UI political groups react to outcome of 2004 election

By Ryan Hall

It has been one week since Election Day, and University political groups are reforming themselves in the aftermath. While some groups are coasting on the wake, others are preparing for the future.

College Republicans president Matt Diller said he was pleased with election results.

“We were all very happy to see the president re-elected,” said Diller, a former Illini Media Company employee.

With a gain of Republican seats in Congress, Diller said President Bush could accomplish tasks such as cutting the national deficit in half and reforming the tax code.

Although the Republicans achieved success on the national level, local races were not as rewarding for the party.

“Locally, we were disappointed with the state-representative race,” Diller said, referring to Deborah Frank Feinen’s loss in the 103rd district to incumbent Democrat Naomi Jakobsson.

Changes are in order for the College Republicans, as they are voting in a new president of their own this week when Diller steps down.

“I’m graduating this year, so there’s no need for me to run,” he said.

College Democrats are taking election results in stride, despite losing the presidential race.

“We have kind of mixed reactions,” said College Democrats president Erin Janulis. “I think the results were promising for Illinois, but disheartening nationally.”

Janulis, senior in LAS, said she felt college students showed tremendous support for the presidential and senate races, but seemed to forget the importance of local races.

Janulis also said College Democrats are not hostile toward College Republicans and that the groups sometimes work hand in hand at rallies and events.

“As long as we stay focused, not be partisan and try to accomplish things, we can work together,” Janulis said.

When looking ahead to the 2008 election, Janulis said it is still unclear who may run for president, but she feels Senator Hillary Clinton, D-N.Y., is a strong possibility.

“I have a lot of female friends who think it is time for a woman president,” she said.

While there are no national or state elections any time soon, Janulis said the group will be staying active on campus and keeping people involved.

Susan Rodgers, president of the Campus Greens, said the group was disappointed with election results.

“I don’t think any of us were shocked when Bush won,” she said.

Rodgers, sophomore in LAS, said the organization was focused more on local elections.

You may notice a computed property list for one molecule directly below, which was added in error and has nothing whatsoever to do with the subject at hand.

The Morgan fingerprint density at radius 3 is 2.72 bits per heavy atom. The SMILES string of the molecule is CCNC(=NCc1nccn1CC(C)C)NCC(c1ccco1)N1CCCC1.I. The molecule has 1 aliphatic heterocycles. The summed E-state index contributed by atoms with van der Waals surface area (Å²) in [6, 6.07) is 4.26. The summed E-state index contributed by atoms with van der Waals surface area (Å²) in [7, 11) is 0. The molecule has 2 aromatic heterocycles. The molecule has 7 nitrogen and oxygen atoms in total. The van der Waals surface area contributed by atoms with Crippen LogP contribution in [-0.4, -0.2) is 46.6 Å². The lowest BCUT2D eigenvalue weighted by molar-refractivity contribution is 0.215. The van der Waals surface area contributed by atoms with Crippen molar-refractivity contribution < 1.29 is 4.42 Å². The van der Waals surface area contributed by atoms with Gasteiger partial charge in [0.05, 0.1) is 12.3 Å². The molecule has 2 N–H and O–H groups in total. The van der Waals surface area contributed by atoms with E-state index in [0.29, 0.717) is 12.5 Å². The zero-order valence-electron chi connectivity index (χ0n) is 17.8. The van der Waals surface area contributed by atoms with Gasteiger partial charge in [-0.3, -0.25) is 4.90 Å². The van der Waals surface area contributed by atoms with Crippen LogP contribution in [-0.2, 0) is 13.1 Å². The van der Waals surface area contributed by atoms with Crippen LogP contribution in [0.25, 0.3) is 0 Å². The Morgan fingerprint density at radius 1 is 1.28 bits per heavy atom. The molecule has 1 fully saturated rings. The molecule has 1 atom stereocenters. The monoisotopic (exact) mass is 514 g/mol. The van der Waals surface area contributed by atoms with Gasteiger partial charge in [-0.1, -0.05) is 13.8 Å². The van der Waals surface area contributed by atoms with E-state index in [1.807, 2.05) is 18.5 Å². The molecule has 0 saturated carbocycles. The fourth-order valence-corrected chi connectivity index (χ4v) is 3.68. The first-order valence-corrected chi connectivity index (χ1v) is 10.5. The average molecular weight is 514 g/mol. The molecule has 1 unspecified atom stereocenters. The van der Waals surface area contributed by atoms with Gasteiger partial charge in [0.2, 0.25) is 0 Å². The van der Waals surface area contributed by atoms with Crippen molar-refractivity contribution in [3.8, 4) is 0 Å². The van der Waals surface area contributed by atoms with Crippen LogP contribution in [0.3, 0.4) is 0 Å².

“Our main goal is to establish the party in this district,” she said.

The Green Party had three candidates running for the Champaign County Board, including Rodgers. Rodgers said the group was happy with the percentage of votes received and is moving on to other projects.

“We are a very active group,” she said.

Rodgers added that the Campus Greens plan on working in the upcoming park district and city council appointments, as well as the mayoral race.

The future remains cloudy for College Libertarians, who are still straddling the fence over the election results.

College Libertarians president Justin Doran said the group is conflicted between being happy and depressed.

“We thought Kerry would lose because he took too long to decide his position,” said Doran, sophomore in engineering.

Doran said he hopes the addition of Republican seats will allow the new administration to reform social security and reduce taxes.

Doran also said the College Libertarian’s main complaint about the Bush administration was over the U.S.A. PATRIOT Act.

“It’s a spit in the face of civil liberties,” he said.

The Patriot Act, adopted in 2001, grants money to government agencies to fight terrorism. It has been the subject of controversy as it allows private records to be monitored, even without an individual knowing.

Doran also said the group will wait and see who fills Attorney General John Ashcroft’s position to decide if they will be optimistic or pessimistic, as they blame Ashcroft for the Patriot Act.

“We think the administration doesn’t take civil liberties seriously,” he said.

As for the election, Doran said Libertarian candidates did not achieve ideal results because the electoral system does not promote third parties.

With the election over, Doran said there are no immediate plans for his organization.

“We’re just going to keep doing what we’re doing,” he said.